Photo Credit: OFC Media via Phototek

Words | Coen Lammers

Liberato Cacace has just completed a memorable season after his club Empoli avoided relegation from the Serie A with the last kick of the season before going on to lift the OFC Men’s Nations Cup as the captain of New Zealand only three weeks later.

“It’s been a rollercoaster of a season,” reflects Cacace, who awarded the Golden Ball at the OFC Men’s Nations Cup in Vanuatu and played a key role in Empoli’s astonishing escape act against AS Roma on the final day of the Serie A season.

“Empoli didn’t start the season well, but in the end we got the job done,” said the roaming left wingback who had to contend with three different coaches in one season at the club, desperate to avoid the drop to Serie B.

New Zealand’s Liberato Cacace. OFC Men’s Nations Cup 2024, Final, New Zealand v Vanuatu, VFF Freshwater Stadium, Port Vila, Sunday 30 June 2024. Photo: Shane Wenzlick /

“It has been a bit of an up and down season for myself as well. The season started off pretty well and I got a few starts, but it was tough cementing your spot with so many coaching changes.  Still, I enjoyed the experience of seeing how each coach was and learning a lot from them,” said Cacace, who had not expected to start in the must-win final match against Roma.

“It was a surprise for me to play, but I just treated it like any other game, really. We went one up, it was just a relief, but when they equalised soon after, to be honest, for a good chunk of that second half, I thought we were going to go down.

“But then to do it in the last kick of the game, to keep the club up, there we so many emotions running through my head. I was coming back into the changing room with a lot of people crying. Full on crying, with relief. It was just so good to see so many emotions in the changing room after the match.”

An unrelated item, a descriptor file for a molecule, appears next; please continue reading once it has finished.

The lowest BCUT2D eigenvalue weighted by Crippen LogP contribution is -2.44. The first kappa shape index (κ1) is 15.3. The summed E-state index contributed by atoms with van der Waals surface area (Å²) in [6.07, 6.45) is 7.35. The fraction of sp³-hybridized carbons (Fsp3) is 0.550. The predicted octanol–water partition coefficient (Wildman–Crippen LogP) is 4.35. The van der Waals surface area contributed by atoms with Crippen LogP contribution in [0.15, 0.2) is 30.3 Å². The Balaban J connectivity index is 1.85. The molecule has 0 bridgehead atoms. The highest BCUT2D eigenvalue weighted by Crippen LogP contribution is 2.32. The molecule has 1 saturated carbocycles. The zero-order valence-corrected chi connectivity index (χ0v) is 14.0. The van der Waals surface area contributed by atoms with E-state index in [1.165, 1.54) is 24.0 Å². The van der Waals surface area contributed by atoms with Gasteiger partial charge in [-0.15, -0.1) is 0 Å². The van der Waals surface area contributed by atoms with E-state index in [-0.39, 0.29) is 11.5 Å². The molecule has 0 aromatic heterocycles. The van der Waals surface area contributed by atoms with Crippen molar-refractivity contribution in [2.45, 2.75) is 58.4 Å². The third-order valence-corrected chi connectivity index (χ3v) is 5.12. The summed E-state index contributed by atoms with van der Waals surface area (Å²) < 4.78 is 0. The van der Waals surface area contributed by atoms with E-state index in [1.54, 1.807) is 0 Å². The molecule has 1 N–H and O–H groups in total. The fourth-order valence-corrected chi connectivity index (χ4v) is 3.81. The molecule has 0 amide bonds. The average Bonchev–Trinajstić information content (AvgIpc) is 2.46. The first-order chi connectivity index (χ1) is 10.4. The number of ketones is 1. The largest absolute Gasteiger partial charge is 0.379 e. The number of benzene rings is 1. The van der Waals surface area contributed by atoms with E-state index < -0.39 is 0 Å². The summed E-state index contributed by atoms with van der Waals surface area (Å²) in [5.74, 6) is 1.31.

Inspired by his sudden call-up after many weeks on the bench, Cacace played the last Serie A game as a man possessed, dominating his flank with marauding runs like his best days in the Australia A-League and was unlucky not to be rewarded with a goal.

“I did feel like I was back playing for the Phoenix again. I just had a lot of confidence as I was going through the game, and that helped me as the game progressed. I came close to scoring, which I would have loved to have done on the last day, but I’m yet to score for Empoli.”

New Zealand’s Liberato Cacace. OFC Nations Cup 2024 New Zealand training session, Montmarte School, Port Vila, Vanuatu, Tuesday 25 June 2024. Photo: Shane Wenzlick /

The former Wellington Phoenix defender says the three seasons at the Tuscan club has been the perfect progression after two seasons with St Truiden in Belgium.

“Every journey is different for each player. I’ve kind of taken a longer route. I went to Belgium for two years after leaving the Phoenix which helped me to find my feet in Europe. Belgium was a tough league. It was very open football, a lot of running.

“That kind of helped me take my football to the next level after leaving the Phoenix. Luckily, I got that move to Empoli and I’ve had three great seasons here at Empoli,” says Cacace who adds that the small-town club does not have the same hype as the top teams in the Serie A.